Mr Umunna also did not rule out joining the euro if the UK rejoined and set out a vision of the continent with an “economic core” based around Germany and a “defence and security core” led by Britain.
His comments, in an on-stage conversation with Independent editor Christian Broughton, came ahead of his first keynote conference speech as a Liberal Democrat MP, in which he will brand Boris Johnson a “peddler of hate” whose populist politics threaten “the Britain we know and love”.
The prime minister stands on the wrong side of a “new fault line” in modern politics dividing liberal internationalists from authoritarian nationalists, he will say.
And he will reject Labour’s claim to be on the side of liberal values of liberty, equality and community, saying that neither Jeremy Corbyn nor Mr Johnson are fit to lead the country.
The Bournemouth conference voted overwhelmingly on Sunday to revoke the Article 50 Brexit process without a referendum if they win power.
Asked shortly after the vote whether he would campaign for British re-entry to the EU if Brexit goes ahead, Mr Umunna answered with an unequivocal: “Yes.”
But he added: “I don’t accept that we’re going to leave the European Union.”
Pressed on whether he would be ready for the UK, as an applicant member, to sign up to the euro and any putative European army, he said: “Look, I don’t think that is something that will be demanded of us, not least because about a third of members of the European Union are not part of the euro, and I do not see them becoming part of the euro.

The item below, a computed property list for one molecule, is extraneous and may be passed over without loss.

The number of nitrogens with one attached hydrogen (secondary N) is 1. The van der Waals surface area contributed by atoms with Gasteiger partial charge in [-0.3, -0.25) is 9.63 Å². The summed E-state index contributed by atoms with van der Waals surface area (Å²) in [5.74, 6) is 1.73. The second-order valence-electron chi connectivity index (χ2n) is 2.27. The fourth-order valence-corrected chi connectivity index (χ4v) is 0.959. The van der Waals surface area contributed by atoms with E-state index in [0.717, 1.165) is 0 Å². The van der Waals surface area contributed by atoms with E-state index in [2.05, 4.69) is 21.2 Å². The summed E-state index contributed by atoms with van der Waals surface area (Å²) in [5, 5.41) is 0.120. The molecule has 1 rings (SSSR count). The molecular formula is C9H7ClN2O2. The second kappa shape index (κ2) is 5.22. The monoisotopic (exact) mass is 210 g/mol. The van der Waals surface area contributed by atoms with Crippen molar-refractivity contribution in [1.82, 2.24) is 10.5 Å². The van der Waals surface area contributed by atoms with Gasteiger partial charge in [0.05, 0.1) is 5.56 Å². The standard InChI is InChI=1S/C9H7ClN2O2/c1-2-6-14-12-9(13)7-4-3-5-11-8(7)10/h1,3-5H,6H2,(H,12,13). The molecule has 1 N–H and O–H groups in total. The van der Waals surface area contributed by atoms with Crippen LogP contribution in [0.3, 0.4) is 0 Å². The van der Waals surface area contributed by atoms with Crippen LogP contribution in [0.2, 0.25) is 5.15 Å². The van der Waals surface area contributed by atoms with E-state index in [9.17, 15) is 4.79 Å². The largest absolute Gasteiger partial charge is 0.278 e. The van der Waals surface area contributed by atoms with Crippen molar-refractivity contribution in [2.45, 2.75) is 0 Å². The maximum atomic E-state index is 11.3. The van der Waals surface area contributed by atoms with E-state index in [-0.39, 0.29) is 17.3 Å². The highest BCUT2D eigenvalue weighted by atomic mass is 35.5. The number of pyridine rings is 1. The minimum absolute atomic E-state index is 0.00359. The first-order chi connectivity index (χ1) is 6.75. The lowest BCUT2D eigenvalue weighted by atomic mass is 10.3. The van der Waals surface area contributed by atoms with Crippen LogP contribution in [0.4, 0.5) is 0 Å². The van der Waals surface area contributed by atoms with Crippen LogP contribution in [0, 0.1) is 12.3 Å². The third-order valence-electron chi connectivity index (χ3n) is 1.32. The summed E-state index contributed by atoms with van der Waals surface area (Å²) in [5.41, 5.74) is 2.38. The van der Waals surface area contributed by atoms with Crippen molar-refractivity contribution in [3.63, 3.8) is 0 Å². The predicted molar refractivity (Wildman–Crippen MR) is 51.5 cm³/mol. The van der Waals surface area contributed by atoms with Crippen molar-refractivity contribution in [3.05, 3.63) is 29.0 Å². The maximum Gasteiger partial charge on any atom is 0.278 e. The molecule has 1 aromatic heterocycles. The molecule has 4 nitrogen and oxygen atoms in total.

“This idea of a European Army I think is unlikely to come about, in the configuration that is suggested by the red-top tabloid newspapers.
“One of the tragedies of the trajectory we are on of potentially leave the EU is of course the EU has to reform. I always thought that going forward you would have an economic core which would revolve around Germany – the main economic powerhouse in the eurozone – and then it made sense to have a defence and security core that Britain would lead.”
In his speech today, Mr Umunna will say that his own mixed English, Irish and Nigerian heritage is an example of the “liberal, open, internationalist spirit” which Lib Dems cherish.
He will say that his new party “exists to build and defend a fair, free and open society” and to fight for the rights of those from all backgrounds to live together in peace.
In a swipe at Mr Johnson’s suggestion that he might not obey anti-no-deal legislation and Tory jibes at judges, Mr Umunna will say that Lib Dems demand that governments “respect the rule of law with an independent judiciary ... free from abuse and attack by the executive”.
“This is the Britain we know and love, and Boris Johnson, Nigel Farage and the other peddlers of hate and division had better know that this is what we will fight for at the coming election,” he will say.
“It is our job to make sure this country’s heartbeat is liberal and internationalist, not nationalist, populist and authoritarian. It is the new fault line in British politics and we know where we stand.”
— Liberal Democrats (@LibDems)September 15, 2019
Mr Umunna will say that, under Mr Corbyn, his old party Labour “is not the party of Attlee and Bevin”.
Labour cannot claim to be a “champion of liberalism” so long as it is under investigation over antisemitism and when activists feel able to “abuse, vilify and deselect” critics of the leader, he will say.
And he will accuse Mr Corbyn of being an “apologist” for Russia’s Vladimir Putin and lauding authoritarian regimes in Iran and Venezuela while seeking to abolish Nato.
“What unites both Johnson and Corbyn is the fact that both want to leave the EU, this biggest champion of liberalism in our neighbourhood,” he will say.
“Neither is fit to lead this country. It’s time for a change and someone I know can provide that leadership – Jo Swinson.”
Elsewhere at the Bournemouth conference, Lib Dem Treasury spokesperson Sir Ed Davey will commit the party to introducing a “wellbeing budget” to help the most vulnerable in society, as well as a “climate emergency budget” to support the drive to decarbonise capitalism.